Today, the museum delights multigenerational users. Shrago and Architecture Is Fun commissioned 75 acclaimed artists to enliven 22,000 square feet. Sharon is delighted by the effect, noting, “You have a strong visionary leader who believes that learning can be done through art.” The John S. & James L. Knight Foundation calls the result, “one of South Florida’s most transformative arts initiatives.” Young At Art Museum even received accreditation by the American Alliance of Museums, one of only a handful to receive the distinction.

Four core galleries anchor the museum. WonderScapes, inspired 
by Alice in Wonderland, features dozens of highly sensory interactive pieces with layers of meaning, including engaging sculptures, plush seating areas, curvy tunnels, soothing water play structures, and cozy reading nooks, in the fantastical style created by acclaimed illustrator DeLoss McGraw. The museum’s dynamic, open-ended nature inspires curiosity and growth. “The museum becomes a canvas of play,” says Sharon. “It’s for others to activate, use, and grow with, and to nurture in the same way you nurture children moving through it.”

For this complex and varied project, Peter notes that generating data-rich models enabled exemplary coordination with the building architect and consultant’s BIM models. Often, the exhibit concept was in development before the interior space, so having a comprehensive model informed the architectural design. In addition, the building is operated by a public entity that values the model in real time
 for monitoring systems and other facilities management needs. Architecture Is Fun’s Vectorworks files also integrated seamlessly with those from other software platforms, Peter explains. By using IFC to transfer important BIM data, or using DXF/DWG/DWF to transfer 2D information, Architecture is Fun is able to share 2D, 3D, and important semantic data with its design partners and clientele.

A Thoughtful Rebirth

After achieving success with the Young At Art Museum, Architecture Is Fun was approached by the esteemed Patricia & Phillip Frost Art Museum at Florida International University with a request to upgrade its family gallery, located on the main floor of the art museum.

It needed to have impact. With limited funds, Architecture Is Fun yet again shaped a paradigm shift. They commissioned artists, repurposed pieces from the old gallery, edited objects that weren’t working, and salvaged elements that were. Small building blocks, tablet computers with proprietary activities, and comfortable child-height seating invite people of all ages to explore in a non-linear fashion. It is not a typical children’s gallery, and now, it’s one of the crown jewels of the museum.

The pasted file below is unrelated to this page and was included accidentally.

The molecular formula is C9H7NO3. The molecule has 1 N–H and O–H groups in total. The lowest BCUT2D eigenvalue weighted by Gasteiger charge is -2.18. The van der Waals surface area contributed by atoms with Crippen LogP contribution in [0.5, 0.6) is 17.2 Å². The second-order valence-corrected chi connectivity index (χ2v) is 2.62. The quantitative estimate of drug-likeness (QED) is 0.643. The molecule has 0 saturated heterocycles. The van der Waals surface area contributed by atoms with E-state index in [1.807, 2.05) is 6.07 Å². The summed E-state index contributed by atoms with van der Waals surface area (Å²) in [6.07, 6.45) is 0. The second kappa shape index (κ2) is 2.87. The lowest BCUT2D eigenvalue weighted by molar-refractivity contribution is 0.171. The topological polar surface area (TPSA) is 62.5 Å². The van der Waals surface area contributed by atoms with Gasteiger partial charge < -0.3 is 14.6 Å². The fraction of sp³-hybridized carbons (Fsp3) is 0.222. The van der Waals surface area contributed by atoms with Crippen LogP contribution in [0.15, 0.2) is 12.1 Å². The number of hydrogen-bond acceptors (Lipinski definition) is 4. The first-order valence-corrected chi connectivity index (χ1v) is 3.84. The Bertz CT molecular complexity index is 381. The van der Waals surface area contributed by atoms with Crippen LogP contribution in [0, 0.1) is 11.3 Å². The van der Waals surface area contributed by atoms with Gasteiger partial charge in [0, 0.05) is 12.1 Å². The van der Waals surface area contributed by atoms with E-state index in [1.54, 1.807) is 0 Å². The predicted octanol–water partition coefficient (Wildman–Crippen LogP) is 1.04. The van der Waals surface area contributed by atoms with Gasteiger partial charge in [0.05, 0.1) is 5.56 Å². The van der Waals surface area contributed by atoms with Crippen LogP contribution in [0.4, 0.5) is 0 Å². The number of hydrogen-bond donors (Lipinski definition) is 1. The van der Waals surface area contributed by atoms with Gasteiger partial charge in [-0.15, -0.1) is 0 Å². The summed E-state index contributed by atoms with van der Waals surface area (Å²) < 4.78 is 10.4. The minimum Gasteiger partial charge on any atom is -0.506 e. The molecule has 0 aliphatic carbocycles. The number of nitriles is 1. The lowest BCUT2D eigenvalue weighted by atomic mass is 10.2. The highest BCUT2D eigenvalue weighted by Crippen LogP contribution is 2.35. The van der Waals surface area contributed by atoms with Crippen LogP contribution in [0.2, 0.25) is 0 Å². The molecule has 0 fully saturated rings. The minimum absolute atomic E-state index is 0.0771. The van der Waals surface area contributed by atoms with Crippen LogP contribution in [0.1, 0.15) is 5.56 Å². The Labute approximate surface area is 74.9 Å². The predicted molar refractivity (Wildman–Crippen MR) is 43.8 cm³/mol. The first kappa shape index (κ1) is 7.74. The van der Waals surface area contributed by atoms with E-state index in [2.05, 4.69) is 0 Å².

Peter notes that the Vectorworks model for this project was used to prototype scale models of furniture and millwork using a MakerBot® Replicator® 2 desktop 3D printer, and digital files went straight to millwork fabrication with only minimal need for shop drawings. Increasingly, Architecture Is Fun leverages embedded data to generate efficiencies and accuracies in design and documentation phases; it makes for a more accurate, profitable process and brings value to clients and the architect/owner relationship. This is especially useful for furnishings and equipment as Architecture Is Fun can attach relevant data during their design process to select, order, track, and install furniture, as well as manufactured and custom casework, by project stakeholders using other technology solutions. Sharing this data via linked databases can even accommodate partner workflows that are not model-centric.

BIM as a Sea Change

When the team isn’t working on projects, or teaching as Peter does as a professor at the School of the Art Institute of Chicago, they’re active on the speaking circuit, imploring the need for more fun and creating it using a BIM workflow. As past president of AIA Chicago and through his industry involvement today, Peter emphasizes the importance of BIM, urging architects to seize its opportunities. And while some refer to BIM as “CAD on steroids,” he views BIM as a sea change, enabling architects to remain “design-focused, sustainably minded stewards of the designed environment.”

The ambition of Vectorworks Architect is a robust example, illustrating a workflow that is familiar and analogous to traditional architectural design process while producing a forward-looking, data-rich, and coordinated BIM. Compared to experiences of competitive products, Vectorworks Architect presents a superior outcome with less effort, that’s profitable to the architect and client partnership.
Peter Exley, FAIA

The firm also wants to see more play for adults at their homes and places of work, as well as the notion of play and public space being important and valued. Sharon says, “The 4D experiences we work on help people have moments where they can take a breath and enjoy, and I think it’s important that we enrich and elevate those experiences.” Peter agrees, noting, “We’ve got to be in spaces that reflect our values, our personalities, and the cultures that we aspire to, and they all intersect out of design.” Sounds like fun for everyone.

Update: Watch our video about Peter and Sharon!